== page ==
Antisubmarine helicopter crashed west of Sand Mountain in 1978
By Steve Ranson
Nevada News Group
On a cool, early spring day east of Fallon, a Navy helicopter hovered over the barren desert conducting a routine combat search and rescue exercise.
According to the National Weather Service records, the temperature hovered slightly above 50 degrees with overcast skies sweeping across central Nevada, and the westerly winds gently pushing across the desert at 11.6 miles per hour. A SH-3 Sea King antisubmarine helicopter assigned to Naval Air Station North Island’s Helicopter Antisubmarine Squad 4 with a crew of five had been flying in an area west of Sand Mountain.
At 12:45 p.m., Naval Air Station Fallon lost contact with the crew.
For some unknown reason, the helicopter crashed and burned in a remote location about 15 miles northeast of the base and 2 mile northeast of Salt Wells. The crash took the lives of Lt. Craig Roberts, 26, of Purcell, Okla.; Lt, Stephen G. Laharre, 25, of Pen Argyl, Pa.; Airman Apprentice Steve A. Staggers, 22, of Buellton, Calif.; Aviation Antisubmarine Warfare Airman John C. Jactibs, 21, of San Clemente, Calif., and Aviation Antisubmarine Warfare Operator 2nd Class Robert W. Hart, 32, of Fort Wayne, Ind. The Bureau of Land Management erected a memorial in the early 1980s in their memory.
An exhaustive internet search and calls to the Navy did not produce any records reporting on the cause of the crash.
Because of the harshness Nevada weather chipping away at the memorial located over the past decades, the BLM, the Julia Bulette 1864 chapter and its outpost Copper Queen 1915 of E Clampus Vitus and volunteers from NAS Fallon decided to replace the small remembrance dedicated to the helicopter’s crew. They held a ceremony on Tuesday, the 44th anniversary of the crash.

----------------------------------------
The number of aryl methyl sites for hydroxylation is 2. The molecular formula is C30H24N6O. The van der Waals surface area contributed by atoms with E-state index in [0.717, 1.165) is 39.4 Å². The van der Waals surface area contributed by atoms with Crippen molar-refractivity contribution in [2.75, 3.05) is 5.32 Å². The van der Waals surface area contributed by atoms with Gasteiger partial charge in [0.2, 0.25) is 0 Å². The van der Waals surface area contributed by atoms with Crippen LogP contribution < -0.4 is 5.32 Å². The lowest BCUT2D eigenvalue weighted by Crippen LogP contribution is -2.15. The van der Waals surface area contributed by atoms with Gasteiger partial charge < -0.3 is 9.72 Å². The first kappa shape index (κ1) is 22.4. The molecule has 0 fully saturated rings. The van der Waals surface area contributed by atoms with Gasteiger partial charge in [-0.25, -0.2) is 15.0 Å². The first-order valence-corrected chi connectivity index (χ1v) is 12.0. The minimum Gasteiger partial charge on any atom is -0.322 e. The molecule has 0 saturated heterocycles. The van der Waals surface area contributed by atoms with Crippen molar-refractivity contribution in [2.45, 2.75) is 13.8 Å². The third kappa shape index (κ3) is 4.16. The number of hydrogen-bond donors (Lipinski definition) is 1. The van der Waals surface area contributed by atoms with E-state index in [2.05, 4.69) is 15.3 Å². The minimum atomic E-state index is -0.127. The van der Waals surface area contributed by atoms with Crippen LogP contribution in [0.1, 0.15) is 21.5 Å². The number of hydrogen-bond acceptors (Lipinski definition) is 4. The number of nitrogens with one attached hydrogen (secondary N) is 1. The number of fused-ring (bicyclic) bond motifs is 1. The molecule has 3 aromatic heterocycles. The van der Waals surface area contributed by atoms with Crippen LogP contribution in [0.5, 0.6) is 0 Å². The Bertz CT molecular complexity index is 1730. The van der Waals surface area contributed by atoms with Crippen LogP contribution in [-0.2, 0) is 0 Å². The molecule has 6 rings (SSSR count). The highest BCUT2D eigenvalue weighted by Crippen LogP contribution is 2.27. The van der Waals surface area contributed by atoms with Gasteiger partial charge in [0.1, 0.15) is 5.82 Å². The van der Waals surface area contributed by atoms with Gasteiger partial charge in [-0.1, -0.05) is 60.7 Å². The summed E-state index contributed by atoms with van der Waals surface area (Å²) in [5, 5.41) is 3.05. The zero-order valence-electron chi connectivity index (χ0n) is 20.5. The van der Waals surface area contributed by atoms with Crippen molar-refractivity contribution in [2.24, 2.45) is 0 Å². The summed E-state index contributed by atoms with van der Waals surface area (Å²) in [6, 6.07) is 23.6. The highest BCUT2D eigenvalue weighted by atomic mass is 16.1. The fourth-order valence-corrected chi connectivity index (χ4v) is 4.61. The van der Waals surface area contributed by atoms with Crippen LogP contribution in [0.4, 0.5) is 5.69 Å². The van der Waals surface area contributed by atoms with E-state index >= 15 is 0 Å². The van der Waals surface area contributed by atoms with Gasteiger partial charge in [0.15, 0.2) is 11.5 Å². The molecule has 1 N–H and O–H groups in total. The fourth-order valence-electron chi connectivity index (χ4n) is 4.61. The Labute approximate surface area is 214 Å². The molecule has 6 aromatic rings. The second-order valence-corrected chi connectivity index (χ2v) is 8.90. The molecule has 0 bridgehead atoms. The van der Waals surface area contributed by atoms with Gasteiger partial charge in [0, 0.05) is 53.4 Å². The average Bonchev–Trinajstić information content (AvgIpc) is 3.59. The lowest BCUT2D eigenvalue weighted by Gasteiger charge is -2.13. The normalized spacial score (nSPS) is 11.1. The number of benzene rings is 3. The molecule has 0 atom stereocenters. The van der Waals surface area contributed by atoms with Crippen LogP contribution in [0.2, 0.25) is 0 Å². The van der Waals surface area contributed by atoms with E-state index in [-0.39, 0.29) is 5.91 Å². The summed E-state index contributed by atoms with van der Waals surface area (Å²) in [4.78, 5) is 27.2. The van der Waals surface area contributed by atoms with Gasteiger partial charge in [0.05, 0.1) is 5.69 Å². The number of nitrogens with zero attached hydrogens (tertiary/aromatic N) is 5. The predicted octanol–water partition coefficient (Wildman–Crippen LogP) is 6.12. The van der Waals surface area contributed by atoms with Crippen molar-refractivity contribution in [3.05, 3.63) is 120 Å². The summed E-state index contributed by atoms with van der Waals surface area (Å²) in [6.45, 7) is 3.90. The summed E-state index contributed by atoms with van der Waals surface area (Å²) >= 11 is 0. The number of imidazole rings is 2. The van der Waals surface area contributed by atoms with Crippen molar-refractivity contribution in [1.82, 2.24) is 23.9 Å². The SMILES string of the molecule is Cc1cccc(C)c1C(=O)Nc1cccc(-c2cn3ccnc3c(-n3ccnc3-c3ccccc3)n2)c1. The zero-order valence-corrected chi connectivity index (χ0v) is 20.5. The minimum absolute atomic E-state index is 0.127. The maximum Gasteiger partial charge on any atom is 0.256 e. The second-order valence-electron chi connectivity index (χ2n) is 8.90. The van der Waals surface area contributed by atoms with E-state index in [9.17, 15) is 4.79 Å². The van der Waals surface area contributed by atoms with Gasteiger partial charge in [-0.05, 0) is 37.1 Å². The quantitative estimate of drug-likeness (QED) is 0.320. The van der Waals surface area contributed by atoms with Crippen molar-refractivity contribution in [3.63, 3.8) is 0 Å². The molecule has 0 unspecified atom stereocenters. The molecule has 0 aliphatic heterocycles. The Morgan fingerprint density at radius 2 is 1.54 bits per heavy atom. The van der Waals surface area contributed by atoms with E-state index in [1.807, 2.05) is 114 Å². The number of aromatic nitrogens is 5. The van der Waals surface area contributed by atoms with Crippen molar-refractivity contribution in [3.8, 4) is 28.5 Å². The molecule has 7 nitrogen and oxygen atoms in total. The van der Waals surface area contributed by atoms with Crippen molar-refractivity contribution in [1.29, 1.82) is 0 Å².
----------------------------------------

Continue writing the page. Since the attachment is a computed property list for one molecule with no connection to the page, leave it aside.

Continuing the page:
“This amazing monument here is a tribute to the airmen,” said John Raby, state director for the BLM. “When we talk about never forgetting of people who died in service to their country, this is what it means, right?”
Raby said the work that others do to preserve history keeps the memory alive.
Jim “Gunny” Utterback, a former Marine helicopter crewman in Vietnam and a member of the Clampers’ Copper Queen 1915 chapter, said the organization was more than willing to help replace the memorial. The Clampers is a fraternal organization dedicated to the preservation of the West’s heritage.
“When the BLM contacted us and asked us to come out here, we came out to look at it in a preliminary survey and determined the plaque was unsatisfactory,” Utterback said.
The longtime Clamper said a new monument would need to last for at least another 40 years. Volunteers recently tore down the original memorial, and the Clampers had the plaque commemorating the airman refurbished.
“We had a couple of brothers bring a jack hammer, and Navy volunteers came out here and helped remove the memorial,” Utterback said.
The remnants of the memorial were then loaded into a dump truck and whisked away.
Utterback said it was an emotional experience placing the plaque on the memorial.
“Many of us are military,” he said.
During the short memorial service in the Nevada desert, Utterback said he had a special feeling for the crew members since he served on a chopper. He then told a story.
“When we came out here, there were six beers sitting at the base of the memorial,” he said.
Prior to the ceremony, plastic holding a six-pack of blue beer cans had been wrapped around the top of a post. Utterback began removing one can at a time and placed five at the memorial’s base.
“We figured that what happened, they had five of six beers, one apiece for each of the air crews,” he explained. “The sixth was a bribe to St. Peter’s so they could all go to heaven. We miss you, but your families miss you more.”
During the re-dedication, Utterback led the assembled guest to a moment of silence. Many either saluted or placed their hands on their heart during the playing of Taps.
Ironically, almost 29 years after the 1978 crash, a SH-60F chopper flying out of NAS Fallon crashed about 9:25 p.m. on May 7, 2007, in a mountainous region 10 miles west of Austin. All five crew members died.
The helicopter struck and then cut a high-voltage transmission line before slamming to the ground. The Navy said the crash occurred in an unpopulated area managed by the BLM. The area was described as rugged, very remote terrain.